Friday, December 25, 2009

All is calm

It's Christmas morning. The kids will be storming down in a few minutes, but at this moment they're all asleep. The tree is lit. The fire's warm. The presents wrapped. The baking done.

It's the dark dawn of a new winter's day. It's their day. They are 4, 6 and 8 and it's Christmas morning. Does it get any better than that?

We're having a White Christmas here in Connecticut. We've been out in it every day. Our yard is a city of winter activity. Snowman, snow forts, quinzee hut, sled run. I stood in the woods at dusk the other night in the world turned white and watched the darkness come. I cannot express how beautiful it was, how it made my heart sing to be cold and alive at the darkest part of the year. The solstice. The best day of winter.

Merry Christmas. And peace in the New Year.

Saturday, December 19, 2009

Slowing down

I had a nice run Sunday morning with Susan and her dad on the trails at Bluff Point. My foot was feeling great, though my stomach was on the fritz. It's always something these days. When I was young (what, 5 years ago?) people used to tell me, "Wait 'till you get to your forties. Everything starts to fall apart!"


How right they turned out to be. My body is simply not what it used to be. My foot and ankle, after feeling so great on Sunday morning, hurt again Monday. And Tuesday and Wednesday and....

And my stomach is acting up. I am off dairy and off wheat, and I was feeling great for weeks. But now I feel kind of nauseous and heartburn-y most of the time. My naturopath thinks this is a stress reaction to all of the business with Simon's asthma and subsequent hospital visit last week. Maybe she's right. We've upped the dosage on all of the enzymes and stomach soothers for two weeks. See how it goes.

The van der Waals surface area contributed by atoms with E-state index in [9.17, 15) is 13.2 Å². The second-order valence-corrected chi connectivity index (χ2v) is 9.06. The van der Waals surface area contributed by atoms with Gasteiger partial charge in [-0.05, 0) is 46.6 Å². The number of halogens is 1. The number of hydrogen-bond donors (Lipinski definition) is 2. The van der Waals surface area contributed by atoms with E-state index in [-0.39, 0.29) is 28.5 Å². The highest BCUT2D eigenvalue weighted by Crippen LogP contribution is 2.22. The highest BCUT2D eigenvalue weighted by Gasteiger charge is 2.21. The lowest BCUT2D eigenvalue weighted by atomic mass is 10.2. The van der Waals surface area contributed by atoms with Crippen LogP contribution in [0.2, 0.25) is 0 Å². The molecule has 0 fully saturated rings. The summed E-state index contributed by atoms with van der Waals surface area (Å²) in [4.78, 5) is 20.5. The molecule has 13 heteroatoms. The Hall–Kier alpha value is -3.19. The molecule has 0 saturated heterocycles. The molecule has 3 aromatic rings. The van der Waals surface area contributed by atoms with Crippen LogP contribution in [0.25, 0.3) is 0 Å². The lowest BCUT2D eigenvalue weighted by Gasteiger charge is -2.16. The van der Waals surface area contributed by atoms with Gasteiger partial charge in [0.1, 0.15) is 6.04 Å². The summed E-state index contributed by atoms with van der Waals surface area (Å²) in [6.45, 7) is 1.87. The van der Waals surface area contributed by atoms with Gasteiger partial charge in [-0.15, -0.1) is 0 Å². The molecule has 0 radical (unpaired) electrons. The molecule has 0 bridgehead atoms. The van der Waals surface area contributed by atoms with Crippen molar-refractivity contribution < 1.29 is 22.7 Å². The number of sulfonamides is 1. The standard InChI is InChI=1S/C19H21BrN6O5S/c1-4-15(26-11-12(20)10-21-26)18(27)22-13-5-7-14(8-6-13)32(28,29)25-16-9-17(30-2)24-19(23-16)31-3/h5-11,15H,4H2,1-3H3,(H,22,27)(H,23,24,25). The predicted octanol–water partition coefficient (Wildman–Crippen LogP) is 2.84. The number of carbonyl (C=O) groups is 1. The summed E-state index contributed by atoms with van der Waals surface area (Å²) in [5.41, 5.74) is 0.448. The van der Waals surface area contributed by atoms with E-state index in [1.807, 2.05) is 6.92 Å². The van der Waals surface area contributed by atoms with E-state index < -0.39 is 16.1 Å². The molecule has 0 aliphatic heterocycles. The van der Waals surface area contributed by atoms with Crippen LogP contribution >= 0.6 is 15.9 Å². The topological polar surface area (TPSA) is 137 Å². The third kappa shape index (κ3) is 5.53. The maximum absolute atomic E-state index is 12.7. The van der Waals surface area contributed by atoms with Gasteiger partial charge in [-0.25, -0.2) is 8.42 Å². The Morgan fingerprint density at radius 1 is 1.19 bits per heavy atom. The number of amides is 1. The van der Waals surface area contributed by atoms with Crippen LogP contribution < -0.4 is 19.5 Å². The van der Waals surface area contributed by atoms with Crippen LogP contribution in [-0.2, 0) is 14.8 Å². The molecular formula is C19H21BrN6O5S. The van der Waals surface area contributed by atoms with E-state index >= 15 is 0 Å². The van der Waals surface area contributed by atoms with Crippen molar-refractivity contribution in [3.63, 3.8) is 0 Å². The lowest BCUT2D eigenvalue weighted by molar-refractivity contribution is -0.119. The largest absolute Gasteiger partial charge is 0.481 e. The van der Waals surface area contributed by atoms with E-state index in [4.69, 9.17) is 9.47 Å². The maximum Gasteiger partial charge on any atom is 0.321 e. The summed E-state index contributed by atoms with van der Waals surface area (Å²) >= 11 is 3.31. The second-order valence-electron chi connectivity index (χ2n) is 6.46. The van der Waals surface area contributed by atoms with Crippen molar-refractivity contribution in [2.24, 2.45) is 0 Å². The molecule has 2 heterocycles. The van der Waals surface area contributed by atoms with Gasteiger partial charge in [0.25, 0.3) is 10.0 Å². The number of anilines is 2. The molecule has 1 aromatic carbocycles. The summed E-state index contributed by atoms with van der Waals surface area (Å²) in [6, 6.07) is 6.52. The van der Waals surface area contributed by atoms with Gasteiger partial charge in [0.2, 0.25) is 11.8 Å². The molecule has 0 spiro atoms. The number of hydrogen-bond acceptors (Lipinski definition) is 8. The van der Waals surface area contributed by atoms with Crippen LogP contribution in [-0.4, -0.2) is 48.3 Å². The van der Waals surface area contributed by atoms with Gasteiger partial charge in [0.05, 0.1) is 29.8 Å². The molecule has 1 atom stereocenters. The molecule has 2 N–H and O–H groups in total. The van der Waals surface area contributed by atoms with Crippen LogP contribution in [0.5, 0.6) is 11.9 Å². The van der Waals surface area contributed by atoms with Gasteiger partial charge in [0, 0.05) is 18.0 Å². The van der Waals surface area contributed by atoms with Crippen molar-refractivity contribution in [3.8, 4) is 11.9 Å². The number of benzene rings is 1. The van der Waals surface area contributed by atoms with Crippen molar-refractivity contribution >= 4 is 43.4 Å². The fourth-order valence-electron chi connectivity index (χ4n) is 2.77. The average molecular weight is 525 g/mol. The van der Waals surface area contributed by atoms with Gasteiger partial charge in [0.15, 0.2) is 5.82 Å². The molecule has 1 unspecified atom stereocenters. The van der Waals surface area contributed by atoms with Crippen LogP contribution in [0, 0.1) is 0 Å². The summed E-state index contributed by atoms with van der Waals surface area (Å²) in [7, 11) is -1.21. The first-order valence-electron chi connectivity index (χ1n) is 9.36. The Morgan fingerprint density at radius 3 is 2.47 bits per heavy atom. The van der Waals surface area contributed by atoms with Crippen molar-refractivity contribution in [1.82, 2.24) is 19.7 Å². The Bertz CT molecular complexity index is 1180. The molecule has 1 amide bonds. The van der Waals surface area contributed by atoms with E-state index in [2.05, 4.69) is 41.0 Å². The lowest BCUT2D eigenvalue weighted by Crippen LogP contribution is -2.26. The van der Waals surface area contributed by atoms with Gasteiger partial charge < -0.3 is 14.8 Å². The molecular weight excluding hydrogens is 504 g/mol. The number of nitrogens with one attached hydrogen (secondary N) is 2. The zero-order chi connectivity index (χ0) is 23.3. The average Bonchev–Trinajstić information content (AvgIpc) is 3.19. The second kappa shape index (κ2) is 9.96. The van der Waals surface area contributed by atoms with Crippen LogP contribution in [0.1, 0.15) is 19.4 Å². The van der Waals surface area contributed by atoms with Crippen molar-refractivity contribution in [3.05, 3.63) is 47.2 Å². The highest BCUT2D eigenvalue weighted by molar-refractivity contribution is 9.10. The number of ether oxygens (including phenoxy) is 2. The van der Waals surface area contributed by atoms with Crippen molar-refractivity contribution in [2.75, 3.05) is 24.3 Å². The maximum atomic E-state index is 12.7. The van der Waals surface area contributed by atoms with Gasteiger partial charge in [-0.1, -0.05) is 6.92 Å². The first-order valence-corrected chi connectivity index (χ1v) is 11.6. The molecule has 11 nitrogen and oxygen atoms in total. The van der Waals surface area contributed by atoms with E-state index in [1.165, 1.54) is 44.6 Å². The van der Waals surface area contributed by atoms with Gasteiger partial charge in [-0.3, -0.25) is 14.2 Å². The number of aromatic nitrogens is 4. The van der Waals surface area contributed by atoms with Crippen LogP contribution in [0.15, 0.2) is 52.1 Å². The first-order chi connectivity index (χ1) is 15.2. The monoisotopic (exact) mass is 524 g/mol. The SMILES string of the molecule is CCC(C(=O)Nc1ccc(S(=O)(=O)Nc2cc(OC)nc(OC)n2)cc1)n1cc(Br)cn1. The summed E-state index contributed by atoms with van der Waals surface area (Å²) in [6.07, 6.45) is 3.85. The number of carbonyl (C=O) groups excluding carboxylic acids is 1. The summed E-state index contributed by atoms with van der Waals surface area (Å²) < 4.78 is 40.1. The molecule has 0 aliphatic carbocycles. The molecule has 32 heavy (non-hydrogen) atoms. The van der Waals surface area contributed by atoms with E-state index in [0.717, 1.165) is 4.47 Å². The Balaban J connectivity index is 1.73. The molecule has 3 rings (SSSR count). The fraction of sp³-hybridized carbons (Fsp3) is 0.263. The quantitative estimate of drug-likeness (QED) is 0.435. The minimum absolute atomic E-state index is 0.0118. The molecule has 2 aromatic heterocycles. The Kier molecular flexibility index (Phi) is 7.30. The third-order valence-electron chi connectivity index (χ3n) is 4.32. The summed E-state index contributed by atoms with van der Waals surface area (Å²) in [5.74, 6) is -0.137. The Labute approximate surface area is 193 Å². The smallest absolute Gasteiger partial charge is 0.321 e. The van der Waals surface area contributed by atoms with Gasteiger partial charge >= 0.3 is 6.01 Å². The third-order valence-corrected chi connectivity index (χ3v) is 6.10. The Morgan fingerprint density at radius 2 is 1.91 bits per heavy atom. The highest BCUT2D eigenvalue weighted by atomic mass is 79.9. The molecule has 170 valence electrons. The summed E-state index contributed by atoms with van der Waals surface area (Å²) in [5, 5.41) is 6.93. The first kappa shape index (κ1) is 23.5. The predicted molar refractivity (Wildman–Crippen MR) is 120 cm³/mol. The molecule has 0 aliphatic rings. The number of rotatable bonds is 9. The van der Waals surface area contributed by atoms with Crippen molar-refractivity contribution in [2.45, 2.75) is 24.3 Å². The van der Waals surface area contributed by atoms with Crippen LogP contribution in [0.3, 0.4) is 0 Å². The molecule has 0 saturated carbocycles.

But there is an upside to all of this. I am learning to slow down. I have to. I have no choice here. My body is rebelling in a constant and unrelenting way.

I do think of myself as a mellow person. People find me "laid back." WAAAYY back, it has been said. But I'm learning that I'm quietly driven. I think many of us ultrarunners are quietly driven. We're not flashy, not Type A in the typical sense. Perhaps we internalize. More to the point, perhaps I internalize. (Duh!).

This is not an easy thing for me to admit. I guess I kind of take pride in "being able to handle stuff," in "not making a fuss." But it's not true. There are things I cannot handle. Seeing my little son wrapped in tubes and wires in a hospital bed is clearly one of these things. I held it together pretty well when I had to. But inside, I'm breaking down.

So I'm slowing down. I an learning to be happy with what I can do. I can run 5 miles in the mornings with Eddie. I can be present for my family every day. For my friends. I can play my violin and write my essays and homeschool and cook. I love all of these things.

Sunday afternoon Brian and I took the kids to Haley Farm for a "hike." Old Me would have insisted on a forced march. Three miles, kids! No stopping, no playing. Hop to!

New Me shudders. I am slowing down, remember. What better place to start than with the kids. We "hiked" at Haley Farm for 2 hours. I don't think we made it more than half a mile down the trail. But we climbed trees, chatted with lots of people we knew (including Bob heading out for a late run!), we walked on stone walls, found and ate the last autumn olives, dissected an owl pellet (lots of fur and tiny bones!), and played in the stream.

Nell and Brian making time on the rock wall.

The kids at the stream. There were a few tears here, a few wet feet. But well worth it, I think.

Nell likes to make little things from found materials. She has endless patience for this. Here she is making a tiny boat out of leaves and sticks.

We found this great tree to climb.